Poland rolls out plans for fortifications along its border with Russia and Belarus

Defence officials in NATO member Poland on Monday presented a plan to strengthen anti-drone surveillance and on-ground military defence through a system of fortifications and barriers along about 700 kilometres (430 miles) of its eastern border with Russia and Russian ally Belarus.
Map: Poland's border with Russia and Belarus
Map: Poland's border with Russia and Belarus

Warsaw | Defence officials in NATO member Poland on Monday presented a plan to strengthen anti-drone surveillance and on-ground military defence through a system of fortifications and barriers along about 700 kilometres (430 miles) of its eastern border with Russia and Russian ally Belarus.

The government says Poland, which supports neighbouring Ukraine in its defence against Russia's aggression, is being targeted by hostile actions from Russia and Belarus. They include cyberattacks, attempted arson and migrants being pushed illegally across the border, which officials describe as intended to destabilise the European Union, of which Poland is a member.

The government is also making preparations in the case of a military attack, while stressing the primary role of deterrence.

The government of Prime Minister Donald Tusk has planned a range of security measures including in cyberspace, as well as a more than USD 2.5 billion investment in strengthening surveillance, deterrence and defence along the eastern border, a system known as Shield-East that is to be completed in 2028. Work on it has started, officials said.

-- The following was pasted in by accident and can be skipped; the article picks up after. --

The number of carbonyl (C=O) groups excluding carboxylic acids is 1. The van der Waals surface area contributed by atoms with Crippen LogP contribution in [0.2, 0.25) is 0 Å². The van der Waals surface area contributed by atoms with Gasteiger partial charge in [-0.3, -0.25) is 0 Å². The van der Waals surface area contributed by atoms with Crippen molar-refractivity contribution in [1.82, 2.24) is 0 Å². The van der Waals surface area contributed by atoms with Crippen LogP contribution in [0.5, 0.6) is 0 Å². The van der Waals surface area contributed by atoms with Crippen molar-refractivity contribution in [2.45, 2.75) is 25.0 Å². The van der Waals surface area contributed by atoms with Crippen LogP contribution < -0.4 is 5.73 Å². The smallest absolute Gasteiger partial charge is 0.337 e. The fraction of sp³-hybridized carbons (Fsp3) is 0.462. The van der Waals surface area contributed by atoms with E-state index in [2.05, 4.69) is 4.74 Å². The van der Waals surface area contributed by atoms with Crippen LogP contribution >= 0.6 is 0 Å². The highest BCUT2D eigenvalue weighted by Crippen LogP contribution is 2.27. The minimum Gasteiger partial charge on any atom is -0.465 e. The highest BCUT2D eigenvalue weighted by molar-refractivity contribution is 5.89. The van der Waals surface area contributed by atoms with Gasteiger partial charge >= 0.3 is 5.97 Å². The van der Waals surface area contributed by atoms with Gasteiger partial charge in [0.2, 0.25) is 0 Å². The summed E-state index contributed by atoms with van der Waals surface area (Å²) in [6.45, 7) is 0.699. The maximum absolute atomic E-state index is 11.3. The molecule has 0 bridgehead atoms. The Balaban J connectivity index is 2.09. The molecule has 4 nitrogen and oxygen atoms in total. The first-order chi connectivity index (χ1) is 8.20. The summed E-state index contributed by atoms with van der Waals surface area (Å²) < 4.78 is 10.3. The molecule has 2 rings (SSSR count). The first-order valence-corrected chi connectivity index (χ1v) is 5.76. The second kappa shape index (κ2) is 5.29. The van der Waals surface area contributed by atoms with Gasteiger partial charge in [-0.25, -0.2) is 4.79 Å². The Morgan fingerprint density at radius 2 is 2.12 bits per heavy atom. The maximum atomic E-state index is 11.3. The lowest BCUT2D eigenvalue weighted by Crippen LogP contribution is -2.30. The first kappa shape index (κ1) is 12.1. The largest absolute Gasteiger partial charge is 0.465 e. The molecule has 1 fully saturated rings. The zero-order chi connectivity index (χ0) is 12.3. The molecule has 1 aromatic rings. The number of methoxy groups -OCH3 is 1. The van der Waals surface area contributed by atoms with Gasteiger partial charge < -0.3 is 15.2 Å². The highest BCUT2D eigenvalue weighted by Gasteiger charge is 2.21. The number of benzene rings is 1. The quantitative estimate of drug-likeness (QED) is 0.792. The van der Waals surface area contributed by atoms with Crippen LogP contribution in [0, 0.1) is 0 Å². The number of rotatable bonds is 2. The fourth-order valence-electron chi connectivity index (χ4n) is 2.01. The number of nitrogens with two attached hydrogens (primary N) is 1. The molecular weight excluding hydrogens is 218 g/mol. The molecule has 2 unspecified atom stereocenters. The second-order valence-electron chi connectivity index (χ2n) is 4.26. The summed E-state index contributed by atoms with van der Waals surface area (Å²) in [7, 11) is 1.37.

“The goal of the shield is to protect the territory of Poland, hamper the mobility of our adversary's troops while making such mobility easier for our own troops and to protect civilians,” Defence Minister Wladyslaw Kosiniak-Kamysz said at a news conference, adding that local communities understand the need for such steps.

The shield will include “all kinds of fortifications, barriers, monitoring of the air space on every level and upgrading the existing systems,” and will be integrated with the defence system across the country, Kosiniak-Kamysz said.

He stressed it was the biggest program to strengthen NATO's eastern flank since 1945, when World War II ended.

Chief of Staff Gen. Wieslaw Kukula said it will include a network of state-of-the-art anti-drone monitoring and defence towers, anti-tank barriers and ditches, bunkers and shelters, as well as space for potential mine fields. He stressed their primary role is to deter any potential aggressor.

The officials said the system will be part of a regional defence infrastructure built jointly with the Baltic states — Lithuania, Latvia and Estonia — that are also on NATO's eastern flank. The funding will come from the government, as Poland spends over 4 per cent of its GDP on defence, but help will also be sought from the EU because the system will also strengthen the eastern border of the 27-member bloc, they said.

Some observers noted that the much-publicised presentation came two weeks ahead of elections to the European Parliament, where Poland, a nation of some 38 million, holds 52 seats, and could be partly seen as a campaign element for the government that took office in December. The opposition also supports strengthening Poland's defence.

Poland's previous right-wing government built a USD 400 million wall on the border with Belarus to halt a massive inflow of migrants that began to be pushed from that direction in 2021. The current pro-EU government says that needs to be strengthened, but will be a separate project from Shield-East.

The three Baltic states were once part of the Soviet Union, while Poland was a satellite state before the 1990s. Moscow still regards the area as within its sphere of interest. To its east, Poland borders Russia's exclave of Kaliningrad, as well as NATO ally Lithiania, Moscow's ally Belarus, and Ukraine.

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